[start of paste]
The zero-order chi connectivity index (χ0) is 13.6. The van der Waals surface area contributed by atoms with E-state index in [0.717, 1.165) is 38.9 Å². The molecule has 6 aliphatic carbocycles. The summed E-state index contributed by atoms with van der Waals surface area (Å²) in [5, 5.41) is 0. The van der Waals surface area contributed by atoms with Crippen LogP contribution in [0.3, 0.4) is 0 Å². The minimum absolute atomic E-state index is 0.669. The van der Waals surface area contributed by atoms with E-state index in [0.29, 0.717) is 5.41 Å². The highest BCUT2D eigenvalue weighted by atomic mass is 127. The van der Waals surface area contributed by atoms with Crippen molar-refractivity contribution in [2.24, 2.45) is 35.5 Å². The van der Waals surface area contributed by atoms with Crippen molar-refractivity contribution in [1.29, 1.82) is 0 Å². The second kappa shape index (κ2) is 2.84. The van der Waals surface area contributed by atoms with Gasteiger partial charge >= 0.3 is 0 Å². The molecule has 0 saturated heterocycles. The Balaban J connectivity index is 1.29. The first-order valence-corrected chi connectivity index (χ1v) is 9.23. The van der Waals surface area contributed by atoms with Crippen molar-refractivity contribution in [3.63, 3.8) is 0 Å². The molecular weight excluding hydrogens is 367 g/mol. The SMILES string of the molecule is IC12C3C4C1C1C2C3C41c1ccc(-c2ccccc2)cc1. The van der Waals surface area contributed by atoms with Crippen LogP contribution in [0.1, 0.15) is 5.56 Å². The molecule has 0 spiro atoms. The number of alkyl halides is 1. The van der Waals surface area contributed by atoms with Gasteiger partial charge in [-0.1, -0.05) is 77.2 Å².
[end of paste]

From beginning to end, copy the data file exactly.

The zero-order chi connectivity index (χ0) is 13.6. The van der Waals surface area contributed by atoms with E-state index in [0.717, 1.165) is 38.9 Å². The molecule has 6 aliphatic carbocycles. The summed E-state index contributed by atoms with van der Waals surface area (Å²) in [5, 5.41) is 0. The van der Waals surface area contributed by atoms with Crippen LogP contribution in [0.3, 0.4) is 0 Å². The minimum absolute atomic E-state index is 0.669. The van der Waals surface area contributed by atoms with E-state index in [0.29, 0.717) is 5.41 Å². The highest BCUT2D eigenvalue weighted by atomic mass is 127. The van der Waals surface area contributed by atoms with Crippen molar-refractivity contribution in [2.24, 2.45) is 35.5 Å². The van der Waals surface area contributed by atoms with Crippen molar-refractivity contribution in [1.29, 1.82) is 0 Å². The second kappa shape index (κ2) is 2.84. The van der Waals surface area contributed by atoms with Gasteiger partial charge >= 0.3 is 0 Å². The molecule has 0 saturated heterocycles. The Balaban J connectivity index is 1.29. The first-order valence-corrected chi connectivity index (χ1v) is 9.23. The van der Waals surface area contributed by atoms with Crippen molar-refractivity contribution in [3.63, 3.8) is 0 Å². The molecular weight excluding hydrogens is 367 g/mol. The SMILES string of the molecule is IC12C3C4C1C1C2C3C41c1ccc(-c2ccccc2)cc1. The van der Waals surface area contributed by atoms with Crippen LogP contribution in [0.1, 0.15) is 5.56 Å². The molecule has 0 spiro atoms. The number of alkyl halides is 1. The van der Waals surface area contributed by atoms with Gasteiger partial charge in [-0.1, -0.05) is 77.2 Å².